Lord knows we dwellers of the Paper City could (and do) spend hours and hours picking apart Westbrook and identifying problems that plague this city and brainstorming remedies for its improvement. However, in keeping with the author Jonah Lehrer's wise advice that we limit our New Year's Resolutions to one at a time, I'll suggest only one resolution for now: We need to reduce the energetic self-promotion of our city's warts.
The greatest problem with Westbrook's dreadful public image, from my perspective, is that our police department currently doubles as the city government's de facto PR arm. Hear a story about Westbrook on the evening news, or read a similar story in the paper? Chances are it's crime-related, and Chief Bill Baker is being interviewed. Got a Facebook update about the goings-on in Westbrook from the city's government? I can almost guarantee it was the WPD's latest list of arrests or the department's updates of sex offenders lurking in our neighborhoods.
Now, I completely understand the usefulness of the WPD's Facebook page as a tool for broadening public awareness. Moreover, I appreciate the law enforcement strategy behind announcements of drug busts and captured outlaws. The problem as I see it, though, is a question of balance and quantity.
The scale measuring public awareness on one side and negative public perception on the other has, in my view, tipped toward the latter. Instead of serving as reassurances for the city's citizens and warnings for its dirtbags, I'm concerned the WPD's steady stream of press releases and talking head interviews depresses civic morale and might scare off possible new residents, business or otherwise.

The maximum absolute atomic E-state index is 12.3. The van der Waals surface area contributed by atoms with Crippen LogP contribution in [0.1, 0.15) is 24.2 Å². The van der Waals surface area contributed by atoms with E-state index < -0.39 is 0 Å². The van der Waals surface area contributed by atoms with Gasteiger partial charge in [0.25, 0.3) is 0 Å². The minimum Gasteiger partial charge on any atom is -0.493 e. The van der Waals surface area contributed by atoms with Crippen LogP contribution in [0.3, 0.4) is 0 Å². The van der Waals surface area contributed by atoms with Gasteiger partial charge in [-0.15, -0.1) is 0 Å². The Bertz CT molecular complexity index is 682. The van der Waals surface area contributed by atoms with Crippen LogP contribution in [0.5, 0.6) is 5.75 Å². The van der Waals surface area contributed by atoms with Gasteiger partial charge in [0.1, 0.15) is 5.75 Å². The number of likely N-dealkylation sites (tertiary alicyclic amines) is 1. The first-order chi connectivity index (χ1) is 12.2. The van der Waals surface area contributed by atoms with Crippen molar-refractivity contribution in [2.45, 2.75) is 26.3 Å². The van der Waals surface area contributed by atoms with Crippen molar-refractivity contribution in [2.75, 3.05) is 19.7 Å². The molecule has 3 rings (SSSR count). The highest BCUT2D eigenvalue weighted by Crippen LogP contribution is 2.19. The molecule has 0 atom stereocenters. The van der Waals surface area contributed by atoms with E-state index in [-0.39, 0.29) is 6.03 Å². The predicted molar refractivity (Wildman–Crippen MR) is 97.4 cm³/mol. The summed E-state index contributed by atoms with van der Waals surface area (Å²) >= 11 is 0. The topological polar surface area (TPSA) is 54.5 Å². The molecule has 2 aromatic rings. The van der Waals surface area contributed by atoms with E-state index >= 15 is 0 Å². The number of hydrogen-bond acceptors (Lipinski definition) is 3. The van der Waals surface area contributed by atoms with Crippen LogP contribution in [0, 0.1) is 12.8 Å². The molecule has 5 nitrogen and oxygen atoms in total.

Some might argue that the challenges and controversies we face here in Westbrook would lead to an inevitable negative public perception of the Paper City. Such critics would have a point, though I'd be interested in their answers to the following question: Which city had a higher crime rate in 2009, Westbrook or South Portland? I suspect they--and most residents living in the Greater Westbrook media market--would quickly guess Westbrook, even though they'd be wrong.
Why do I think most people would guess Westbrook as the more crime-ridden of the two? It might have something to do with the fact that nobody knows what South Portland's police chief looks like, and that city's landscape wasn't, say, plastered all over a recent news story about rampant statewide drug addiction.
- John C.L. Morgan
Related: Mullets and Tracksuits and Cuffs, Oh My (Wednesday, November 24, 2010)